By Andreas Hale
They say that boxers that look for the knockout end up finding themselves on the wrong side of the decision. But in the case of Deontay Wilder, he absolutely has to look for the knockout against Bermane Stiverne when the two meet at the Barclays Center in a return bout after Stiverne forced Wilder to meet the judges for the first time back in 2015.
There are a number of reasons why Wilder should settle for nothing less than a knockout. Some of those reasons should be personal while the others are for the betterment of the sport.
Considering that Stiverne was the only fighter who managed to hear the final bell while facing The Bronze Bomber, Wilder should be incensed to put him away in a rematch. For one, Stiverne has only fought one other time since that January 2015 meeting when scored a unanimous decision against Derric Rossy in November of that same year. But it’s been two years since Stiverne last fought while Wilder has accumulated five more victories since they last met. Stiverne will enter the ring just a hair under 40 while Wilder is arguably meeting his boxing prime. To know that Stiverne is the one guy he couldn’t finish has to be eating at Wilder. Not to mention that he’s seen what Stiverne had to offer in their first meeting and shouldn’t expect to see anything new from B. Ware in the rematch.
Another reason that a knockout for Wilder is essential would be to help build toward the impending showdown with Anthony Joshua. With Joshua lighting up Wlad Klitschko and ultimately sending him into retirement, the Brit has a slight upper hand when it comes to the “what have you done for me lately department.” However, there were moments where Joshua looked vulnerable and short of superhuman. Although he stopped Carlos Takam last week in front of a rabid Wales crowd, it wasn’t his most spectacular performance. In order for Wilder to put himself in position for the heavyweight showdown and hype it up as one of the biggest fights in the sport, Wilder needs to look just as good, if not better, than Joshua when the two are fighting in close proximity to each other. Wilder has talked a good game on social media, but it is essential that he backs it up. Boxing fans will eat it up and the mainstream will begin to take notice of a resurrected heavyweight division that could shape up to be one of the best in over two decades.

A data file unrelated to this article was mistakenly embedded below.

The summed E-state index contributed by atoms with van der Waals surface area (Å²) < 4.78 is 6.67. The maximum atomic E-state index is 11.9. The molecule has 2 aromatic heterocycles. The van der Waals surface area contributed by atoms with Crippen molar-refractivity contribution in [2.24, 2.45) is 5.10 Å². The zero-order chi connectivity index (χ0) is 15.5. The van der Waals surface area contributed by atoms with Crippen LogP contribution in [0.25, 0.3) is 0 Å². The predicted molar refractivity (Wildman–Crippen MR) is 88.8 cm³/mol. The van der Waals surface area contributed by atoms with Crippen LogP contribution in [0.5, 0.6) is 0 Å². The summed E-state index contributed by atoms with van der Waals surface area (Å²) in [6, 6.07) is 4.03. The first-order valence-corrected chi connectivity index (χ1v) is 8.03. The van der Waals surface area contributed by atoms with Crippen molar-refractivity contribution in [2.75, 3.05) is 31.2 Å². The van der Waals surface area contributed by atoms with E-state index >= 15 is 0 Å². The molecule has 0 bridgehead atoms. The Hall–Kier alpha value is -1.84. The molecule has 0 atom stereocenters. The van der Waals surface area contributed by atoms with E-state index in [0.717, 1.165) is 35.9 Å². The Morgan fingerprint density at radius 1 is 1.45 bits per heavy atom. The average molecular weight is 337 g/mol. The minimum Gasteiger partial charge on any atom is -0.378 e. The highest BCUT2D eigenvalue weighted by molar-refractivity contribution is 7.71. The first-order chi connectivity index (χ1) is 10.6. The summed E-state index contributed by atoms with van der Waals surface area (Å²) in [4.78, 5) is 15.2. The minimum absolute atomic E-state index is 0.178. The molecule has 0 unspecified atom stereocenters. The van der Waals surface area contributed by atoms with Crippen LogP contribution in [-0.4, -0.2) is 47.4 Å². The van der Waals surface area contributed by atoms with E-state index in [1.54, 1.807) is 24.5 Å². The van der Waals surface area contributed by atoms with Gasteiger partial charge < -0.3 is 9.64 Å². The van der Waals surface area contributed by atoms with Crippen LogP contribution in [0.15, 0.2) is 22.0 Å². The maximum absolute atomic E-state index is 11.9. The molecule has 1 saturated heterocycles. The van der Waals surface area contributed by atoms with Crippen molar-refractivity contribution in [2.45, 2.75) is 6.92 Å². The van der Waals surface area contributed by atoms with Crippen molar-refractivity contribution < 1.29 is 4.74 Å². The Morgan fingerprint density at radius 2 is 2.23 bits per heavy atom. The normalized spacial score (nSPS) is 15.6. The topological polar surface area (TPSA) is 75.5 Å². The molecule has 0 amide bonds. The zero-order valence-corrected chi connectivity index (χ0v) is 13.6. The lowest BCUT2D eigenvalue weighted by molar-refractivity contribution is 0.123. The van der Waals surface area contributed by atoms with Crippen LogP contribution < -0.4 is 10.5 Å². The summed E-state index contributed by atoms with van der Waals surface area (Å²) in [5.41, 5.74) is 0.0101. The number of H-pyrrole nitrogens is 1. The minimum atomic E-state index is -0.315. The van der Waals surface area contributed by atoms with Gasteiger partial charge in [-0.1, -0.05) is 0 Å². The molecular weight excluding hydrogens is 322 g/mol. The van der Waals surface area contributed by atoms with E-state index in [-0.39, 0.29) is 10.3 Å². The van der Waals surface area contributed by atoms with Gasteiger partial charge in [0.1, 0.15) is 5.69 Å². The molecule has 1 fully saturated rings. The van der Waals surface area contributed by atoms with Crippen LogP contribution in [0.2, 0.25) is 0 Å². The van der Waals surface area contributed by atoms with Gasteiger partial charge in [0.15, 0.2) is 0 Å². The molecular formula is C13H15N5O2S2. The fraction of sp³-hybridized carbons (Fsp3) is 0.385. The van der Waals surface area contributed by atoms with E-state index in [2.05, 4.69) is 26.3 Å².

There’s also this little event going on a few miles from Barclays that you may have heard of. The UFC will return to Madison Square Garden for the second time in as many years to put on a full loaded card with three title fights and headlined by the return of former welterweight champion Georges St-Pierre. Although the UFC card is stacked with intriguing fights, Wilder is on free TV and has the opportunity to trump anything the UFC does by making the SportsCenter highlight reel with a finish of Stiverne. The UFC has steadily been losing ground in their silent war with boxing over the past year and going head to head with the sweet science is definitely something where the UFC wants to gain the upper hand with a stellar outing.
However, anyone who watches MMA knows that Georges St-Pierre has never been the most exciting fighter to watch. He’s essentially the MMA equivalent to Floyd Mayweather where he’s technically sound, rarely finishes his opponents in his later years but always puts together dominant performances. If that’s the case on Saturday night, Wilder has an opportunity to steal the show. Granted, the UFC’s two other title fights could be exciting shootouts. But it’s always about the main event when it comes to the mainstream.
There is one caveat to all of this, however. With the WBC announcing that the winner of the Dominic Breazeale versus Eric Molina fight would become the mandatory challenger for the Wilder’s WBC title, a monkey wrench could effectively be thrown into plans of a highly anticipated 2018 meeting between the two heavyweights. If Wilder wants to keep his title, he’ll be forced to face Molina a second time or Breazeale. Both opponents do nothing for Wilder and the only people who will be happy are those in the WBC.
Editor's Note: The WBC has since stated that the Breazeale-Molina bout is not a "final' eliminator.
The biggest takeaway from all of this is that Wilder has the potential to become a superstar if the chips fall the right way. Unfortunately, his past couple of opponents failed drug tests and left Wilder with opposition that nobody cared to see. The only way to remedy that is by destroying them and forcing the public to clamor for a fight with Joshua. To be clear, Joshua doesn’t necessarily need a fight with Wilder as bad as Wilder needs a fight with Joshua considering that Joshua could fight overseas and continue to fill up stadiums. But if Wilder begins banging the drum for that fight with a wicked knockout of Stiverne on Saturday night and then follow it up by cutting a promo on Joshua, he would be well on his way to becoming the big star most expect him to be.
But he absolutely has to get Stiverne out of there. Oh, and he has to win the fight.